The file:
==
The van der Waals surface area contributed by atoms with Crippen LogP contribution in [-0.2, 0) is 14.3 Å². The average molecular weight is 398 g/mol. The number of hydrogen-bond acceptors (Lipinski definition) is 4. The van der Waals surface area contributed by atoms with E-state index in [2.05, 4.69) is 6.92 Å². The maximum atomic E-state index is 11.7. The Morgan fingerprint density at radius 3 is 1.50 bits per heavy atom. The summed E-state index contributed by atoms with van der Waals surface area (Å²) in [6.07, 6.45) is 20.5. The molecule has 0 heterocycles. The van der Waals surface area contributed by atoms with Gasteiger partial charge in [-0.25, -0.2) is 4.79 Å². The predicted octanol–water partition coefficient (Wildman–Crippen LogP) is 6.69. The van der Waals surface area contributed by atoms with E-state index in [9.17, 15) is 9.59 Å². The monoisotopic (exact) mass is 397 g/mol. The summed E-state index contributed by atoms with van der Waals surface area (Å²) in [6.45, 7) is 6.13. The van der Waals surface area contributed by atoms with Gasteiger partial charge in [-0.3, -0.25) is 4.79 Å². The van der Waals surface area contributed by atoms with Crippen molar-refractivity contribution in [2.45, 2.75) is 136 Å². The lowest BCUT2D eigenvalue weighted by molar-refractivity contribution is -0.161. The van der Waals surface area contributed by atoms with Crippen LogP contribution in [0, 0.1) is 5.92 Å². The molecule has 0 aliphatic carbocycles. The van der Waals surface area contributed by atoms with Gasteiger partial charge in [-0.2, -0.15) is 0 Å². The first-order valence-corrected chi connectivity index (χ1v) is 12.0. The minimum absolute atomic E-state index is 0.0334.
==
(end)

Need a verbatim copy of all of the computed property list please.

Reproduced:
The van der Waals surface area contributed by atoms with Crippen LogP contribution in [-0.2, 0) is 14.3 Å². The average molecular weight is 398 g/mol. The number of hydrogen-bond acceptors (Lipinski definition) is 4. The van der Waals surface area contributed by atoms with E-state index in [2.05, 4.69) is 6.92 Å². The maximum atomic E-state index is 11.7. The Morgan fingerprint density at radius 3 is 1.50 bits per heavy atom. The summed E-state index contributed by atoms with van der Waals surface area (Å²) in [6.07, 6.45) is 20.5. The molecule has 0 heterocycles. The van der Waals surface area contributed by atoms with Gasteiger partial charge in [-0.25, -0.2) is 4.79 Å². The predicted octanol–water partition coefficient (Wildman–Crippen LogP) is 6.69. The van der Waals surface area contributed by atoms with E-state index in [9.17, 15) is 9.59 Å². The monoisotopic (exact) mass is 397 g/mol. The summed E-state index contributed by atoms with van der Waals surface area (Å²) in [6.45, 7) is 6.13. The van der Waals surface area contributed by atoms with Gasteiger partial charge in [-0.3, -0.25) is 4.79 Å². The van der Waals surface area contributed by atoms with Crippen molar-refractivity contribution in [2.45, 2.75) is 136 Å². The lowest BCUT2D eigenvalue weighted by molar-refractivity contribution is -0.161. The van der Waals surface area contributed by atoms with Crippen LogP contribution in [0, 0.1) is 5.92 Å². The molecule has 0 aliphatic carbocycles. The van der Waals surface area contributed by atoms with Gasteiger partial charge in [-0.2, -0.15) is 0 Å². The first-order valence-corrected chi connectivity index (χ1v) is 12.0. The minimum absolute atomic E-state index is 0.0334.